During the summer my scarves, coats and boots are put away in storage, since they do me no good when the thermometer hits 90. In the winter, you won’t see me in my sandals, although I’d like to have the option. We humans have our seasonal habits and rituals based on temperature. It makes sense then that dogs and cats follow suit, particularly in regards to their flea and tick medicine.
Each fall many a pet owner begins to question whether they really need to give their cat or dog flea/tick medicine throughout the winter. In the coldest months birds fly south, bears hibernate, and every living thing that once flourished outdoors is either dead, frozen, or in hiding. Doesn’t that include fleas and ticks?
Why everyone recommends year-round
This article, of course, is all but irrelevant for folks who live in warmer climates. They always need flea and tick medicine. But for those of us who do experience a bitter winter, it should be known that most, if not all, veterinarians suggest year-round flea and tick treatment. But why?
Here are some fun facts for you to munch on:
Fleas can live outdoors in temperatures as low as 33 degrees for up to five days (long enough to latch onto your dog, come into your home, and relish in the warmth of your living room).
Flea eggs can live year round in protected areas such as crawl spaces or porches.
Our best friend, Mr. Tick, is certainly more active in the late summer and early fall. However, even in the winter, if the temperature exceeds 40 degrees – which it can in most places – ticks will become active again (some experts think the threshold is more like 32 degrees). So, on those “balmy” winter days of 32 degrees or higher, when you just have to take your dog out to enjoy the so-called warmth, you’re exposing him to ticks.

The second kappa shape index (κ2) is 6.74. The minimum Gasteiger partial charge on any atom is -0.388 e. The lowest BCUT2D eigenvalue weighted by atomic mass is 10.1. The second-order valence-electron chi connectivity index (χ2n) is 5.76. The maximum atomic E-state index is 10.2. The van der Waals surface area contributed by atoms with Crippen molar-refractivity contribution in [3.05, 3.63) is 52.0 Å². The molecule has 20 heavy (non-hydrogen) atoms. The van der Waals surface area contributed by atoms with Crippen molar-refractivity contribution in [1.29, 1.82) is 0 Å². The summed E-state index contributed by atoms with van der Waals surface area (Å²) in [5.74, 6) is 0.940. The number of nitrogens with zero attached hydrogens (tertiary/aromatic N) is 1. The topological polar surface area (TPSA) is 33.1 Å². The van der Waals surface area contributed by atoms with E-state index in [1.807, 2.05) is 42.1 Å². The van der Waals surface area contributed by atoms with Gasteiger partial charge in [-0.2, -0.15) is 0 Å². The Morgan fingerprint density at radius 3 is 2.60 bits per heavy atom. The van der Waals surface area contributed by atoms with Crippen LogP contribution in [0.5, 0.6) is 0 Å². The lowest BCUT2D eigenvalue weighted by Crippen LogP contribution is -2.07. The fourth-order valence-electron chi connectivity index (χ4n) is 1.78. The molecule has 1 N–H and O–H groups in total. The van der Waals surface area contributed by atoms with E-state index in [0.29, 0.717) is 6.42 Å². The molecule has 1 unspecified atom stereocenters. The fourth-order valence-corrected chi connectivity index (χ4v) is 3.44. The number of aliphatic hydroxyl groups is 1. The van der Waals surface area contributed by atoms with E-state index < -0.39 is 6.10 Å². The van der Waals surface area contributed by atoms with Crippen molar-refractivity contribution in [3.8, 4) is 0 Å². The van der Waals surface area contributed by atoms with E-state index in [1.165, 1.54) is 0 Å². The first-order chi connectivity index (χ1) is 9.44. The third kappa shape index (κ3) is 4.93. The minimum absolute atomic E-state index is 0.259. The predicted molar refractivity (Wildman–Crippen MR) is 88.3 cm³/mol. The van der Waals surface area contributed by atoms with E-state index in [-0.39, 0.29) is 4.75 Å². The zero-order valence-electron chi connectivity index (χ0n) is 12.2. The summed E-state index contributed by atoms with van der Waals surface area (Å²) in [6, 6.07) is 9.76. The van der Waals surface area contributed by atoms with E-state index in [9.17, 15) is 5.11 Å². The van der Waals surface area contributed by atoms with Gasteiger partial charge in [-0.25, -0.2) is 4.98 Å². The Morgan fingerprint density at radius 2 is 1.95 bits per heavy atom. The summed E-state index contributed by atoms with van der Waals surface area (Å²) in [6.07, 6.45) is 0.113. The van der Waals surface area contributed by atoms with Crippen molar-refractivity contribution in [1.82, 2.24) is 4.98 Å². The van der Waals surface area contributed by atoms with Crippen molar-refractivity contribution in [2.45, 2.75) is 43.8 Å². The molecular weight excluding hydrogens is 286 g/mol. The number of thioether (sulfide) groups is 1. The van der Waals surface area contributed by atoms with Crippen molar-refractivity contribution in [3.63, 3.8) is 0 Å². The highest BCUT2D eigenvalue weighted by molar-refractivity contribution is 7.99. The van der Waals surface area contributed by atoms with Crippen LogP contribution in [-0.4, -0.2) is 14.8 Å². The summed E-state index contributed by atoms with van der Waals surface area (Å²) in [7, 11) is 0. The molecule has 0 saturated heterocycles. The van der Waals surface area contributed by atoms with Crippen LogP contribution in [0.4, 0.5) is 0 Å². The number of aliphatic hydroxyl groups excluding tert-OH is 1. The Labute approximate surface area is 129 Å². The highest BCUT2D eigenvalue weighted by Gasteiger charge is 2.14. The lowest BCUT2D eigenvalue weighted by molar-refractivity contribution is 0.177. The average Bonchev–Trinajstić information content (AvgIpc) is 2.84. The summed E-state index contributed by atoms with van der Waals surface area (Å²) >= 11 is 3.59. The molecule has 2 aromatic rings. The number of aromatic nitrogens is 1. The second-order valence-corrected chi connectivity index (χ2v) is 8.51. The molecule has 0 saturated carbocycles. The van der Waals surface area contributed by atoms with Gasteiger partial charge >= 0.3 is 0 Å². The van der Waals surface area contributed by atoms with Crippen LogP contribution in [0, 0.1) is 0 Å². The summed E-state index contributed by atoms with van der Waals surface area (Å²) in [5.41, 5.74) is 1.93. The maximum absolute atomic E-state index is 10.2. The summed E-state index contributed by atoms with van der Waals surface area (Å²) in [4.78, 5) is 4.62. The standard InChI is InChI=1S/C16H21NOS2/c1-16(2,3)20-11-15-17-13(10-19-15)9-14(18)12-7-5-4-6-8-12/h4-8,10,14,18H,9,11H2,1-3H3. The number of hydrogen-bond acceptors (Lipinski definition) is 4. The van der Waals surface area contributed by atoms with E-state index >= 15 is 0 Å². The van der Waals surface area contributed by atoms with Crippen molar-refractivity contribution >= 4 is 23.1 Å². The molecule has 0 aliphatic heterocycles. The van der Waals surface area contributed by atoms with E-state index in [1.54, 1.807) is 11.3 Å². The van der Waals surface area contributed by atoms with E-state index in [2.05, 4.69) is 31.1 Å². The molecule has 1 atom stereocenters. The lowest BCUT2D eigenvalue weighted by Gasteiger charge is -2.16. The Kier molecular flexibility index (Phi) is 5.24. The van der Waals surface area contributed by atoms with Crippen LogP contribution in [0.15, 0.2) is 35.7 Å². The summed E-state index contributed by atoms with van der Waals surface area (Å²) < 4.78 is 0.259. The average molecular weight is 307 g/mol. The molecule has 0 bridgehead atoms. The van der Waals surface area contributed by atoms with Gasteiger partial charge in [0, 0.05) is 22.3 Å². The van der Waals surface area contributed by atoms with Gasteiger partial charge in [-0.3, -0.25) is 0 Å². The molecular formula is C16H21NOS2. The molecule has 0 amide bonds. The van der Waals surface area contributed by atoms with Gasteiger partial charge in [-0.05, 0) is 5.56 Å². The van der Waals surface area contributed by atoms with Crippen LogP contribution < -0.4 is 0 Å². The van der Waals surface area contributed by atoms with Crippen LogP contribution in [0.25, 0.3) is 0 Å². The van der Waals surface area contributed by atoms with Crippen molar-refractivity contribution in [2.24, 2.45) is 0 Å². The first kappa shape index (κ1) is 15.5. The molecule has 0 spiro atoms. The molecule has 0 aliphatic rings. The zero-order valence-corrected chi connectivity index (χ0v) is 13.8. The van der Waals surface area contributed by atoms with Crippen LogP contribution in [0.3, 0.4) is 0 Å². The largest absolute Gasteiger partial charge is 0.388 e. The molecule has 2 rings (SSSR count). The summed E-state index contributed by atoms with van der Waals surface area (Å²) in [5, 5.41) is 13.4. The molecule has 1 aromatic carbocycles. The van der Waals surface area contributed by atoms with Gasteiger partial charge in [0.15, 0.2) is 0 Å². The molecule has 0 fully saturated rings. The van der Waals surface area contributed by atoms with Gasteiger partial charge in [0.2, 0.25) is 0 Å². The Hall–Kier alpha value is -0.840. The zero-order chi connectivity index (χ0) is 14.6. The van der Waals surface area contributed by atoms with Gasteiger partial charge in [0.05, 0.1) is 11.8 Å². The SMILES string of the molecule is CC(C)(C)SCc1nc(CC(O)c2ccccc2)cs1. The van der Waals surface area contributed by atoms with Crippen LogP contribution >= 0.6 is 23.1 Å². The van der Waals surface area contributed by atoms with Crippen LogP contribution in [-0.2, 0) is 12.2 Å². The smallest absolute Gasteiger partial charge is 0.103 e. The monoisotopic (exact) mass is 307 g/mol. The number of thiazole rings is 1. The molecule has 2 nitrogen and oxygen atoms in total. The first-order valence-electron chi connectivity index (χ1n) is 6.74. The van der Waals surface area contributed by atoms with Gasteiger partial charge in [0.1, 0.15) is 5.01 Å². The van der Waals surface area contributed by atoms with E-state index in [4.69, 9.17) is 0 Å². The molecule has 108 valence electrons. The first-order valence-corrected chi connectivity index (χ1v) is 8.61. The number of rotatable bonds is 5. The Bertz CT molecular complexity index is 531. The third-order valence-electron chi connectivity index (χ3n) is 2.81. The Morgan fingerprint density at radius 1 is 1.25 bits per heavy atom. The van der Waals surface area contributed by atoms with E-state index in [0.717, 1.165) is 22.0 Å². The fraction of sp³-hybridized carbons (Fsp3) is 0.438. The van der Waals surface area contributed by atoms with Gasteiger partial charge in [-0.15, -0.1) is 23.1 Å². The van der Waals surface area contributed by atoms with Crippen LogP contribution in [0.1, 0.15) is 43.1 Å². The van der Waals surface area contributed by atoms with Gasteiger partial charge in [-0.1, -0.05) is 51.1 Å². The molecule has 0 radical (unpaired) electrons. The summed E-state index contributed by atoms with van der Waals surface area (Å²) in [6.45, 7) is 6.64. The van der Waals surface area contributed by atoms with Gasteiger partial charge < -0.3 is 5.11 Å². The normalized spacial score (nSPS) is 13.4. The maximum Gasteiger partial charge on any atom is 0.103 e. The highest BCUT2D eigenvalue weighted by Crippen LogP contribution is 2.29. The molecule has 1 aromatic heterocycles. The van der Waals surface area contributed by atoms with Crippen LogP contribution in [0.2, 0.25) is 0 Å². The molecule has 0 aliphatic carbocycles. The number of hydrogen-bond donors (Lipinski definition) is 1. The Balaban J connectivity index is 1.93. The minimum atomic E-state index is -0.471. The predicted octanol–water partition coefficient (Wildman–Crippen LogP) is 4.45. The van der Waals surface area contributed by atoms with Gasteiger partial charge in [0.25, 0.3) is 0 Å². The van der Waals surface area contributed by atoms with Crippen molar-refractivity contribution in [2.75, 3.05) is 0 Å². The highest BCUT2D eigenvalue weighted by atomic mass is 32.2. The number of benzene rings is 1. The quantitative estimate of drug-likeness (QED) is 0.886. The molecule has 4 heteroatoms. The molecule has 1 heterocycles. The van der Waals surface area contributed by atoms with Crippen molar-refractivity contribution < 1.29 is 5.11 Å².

Why you might not use medicine all year round
Flea and tick medicines are pretty hefty meds, both financially and chemically. These are the two biggest reasons why people don’t use them all year round.
The cost of these meds can be staggering, and a good way to combat that cost is by taking a few months off. However, there are cost-saving measures you can pursue, including going on Amazon or other online sites that offer a considerable savings on meds, particularly if you buy in bulk.
But many other folks don’t like the idea of constantly pouring “poison” onto their pets, particularly small dogs or cats. The Environmental Protection Agency launched an investigation in 2008 about the ill effects of spot-on treatments after receiving 48,000 reports including 1,300 cases of serious reactions or death.
However, time and time again the reports show that these applications are safe and that most adverse reactions are a result of user error (such as an owner giving the wrong dosage to a pet). If, for example, a person used a dog treatment on a cat, that could cause death. Or, if the owner simply guesses his dog’s weight, his dog could become sick or suffer loss of fur/hair.
A dance with chance
The chances of your dog or cat getting a flea or tick in the wintertime are considerably lower than in the warmer months. That’s for sure. So, you might be willing to play a game of chance. However, if you lose that game, what happens? Your pet could suffer an infestation, which results in your home being infested. Your pet could suffer adverse reactions to the flea or tick that needs to be treated. It could be far more costly and annoying to rid your home and pet of fleas (or ticks) after one infestation, than the cost of paying for medicine all year long.